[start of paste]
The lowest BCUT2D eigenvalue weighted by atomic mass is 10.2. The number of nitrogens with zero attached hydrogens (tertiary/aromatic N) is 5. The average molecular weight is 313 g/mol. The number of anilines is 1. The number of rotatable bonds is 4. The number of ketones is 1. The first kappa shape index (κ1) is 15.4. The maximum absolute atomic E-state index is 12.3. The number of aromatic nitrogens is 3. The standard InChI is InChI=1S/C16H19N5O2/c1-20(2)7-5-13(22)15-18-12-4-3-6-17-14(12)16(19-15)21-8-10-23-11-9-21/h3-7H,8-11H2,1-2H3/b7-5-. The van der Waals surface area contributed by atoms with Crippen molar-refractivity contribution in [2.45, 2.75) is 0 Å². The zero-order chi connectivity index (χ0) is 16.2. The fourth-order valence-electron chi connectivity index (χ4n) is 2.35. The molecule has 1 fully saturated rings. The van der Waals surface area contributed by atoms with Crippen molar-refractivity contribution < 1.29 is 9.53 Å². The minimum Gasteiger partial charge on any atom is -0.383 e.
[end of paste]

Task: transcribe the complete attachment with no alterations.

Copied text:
The lowest BCUT2D eigenvalue weighted by atomic mass is 10.2. The number of nitrogens with zero attached hydrogens (tertiary/aromatic N) is 5. The average molecular weight is 313 g/mol. The number of anilines is 1. The number of rotatable bonds is 4. The number of ketones is 1. The first kappa shape index (κ1) is 15.4. The maximum absolute atomic E-state index is 12.3. The number of aromatic nitrogens is 3. The standard InChI is InChI=1S/C16H19N5O2/c1-20(2)7-5-13(22)15-18-12-4-3-6-17-14(12)16(19-15)21-8-10-23-11-9-21/h3-7H,8-11H2,1-2H3/b7-5-. The van der Waals surface area contributed by atoms with Crippen molar-refractivity contribution in [2.45, 2.75) is 0 Å². The zero-order chi connectivity index (χ0) is 16.2. The fourth-order valence-electron chi connectivity index (χ4n) is 2.35. The molecule has 1 fully saturated rings. The van der Waals surface area contributed by atoms with Crippen molar-refractivity contribution < 1.29 is 9.53 Å². The minimum Gasteiger partial charge on any atom is -0.383 e.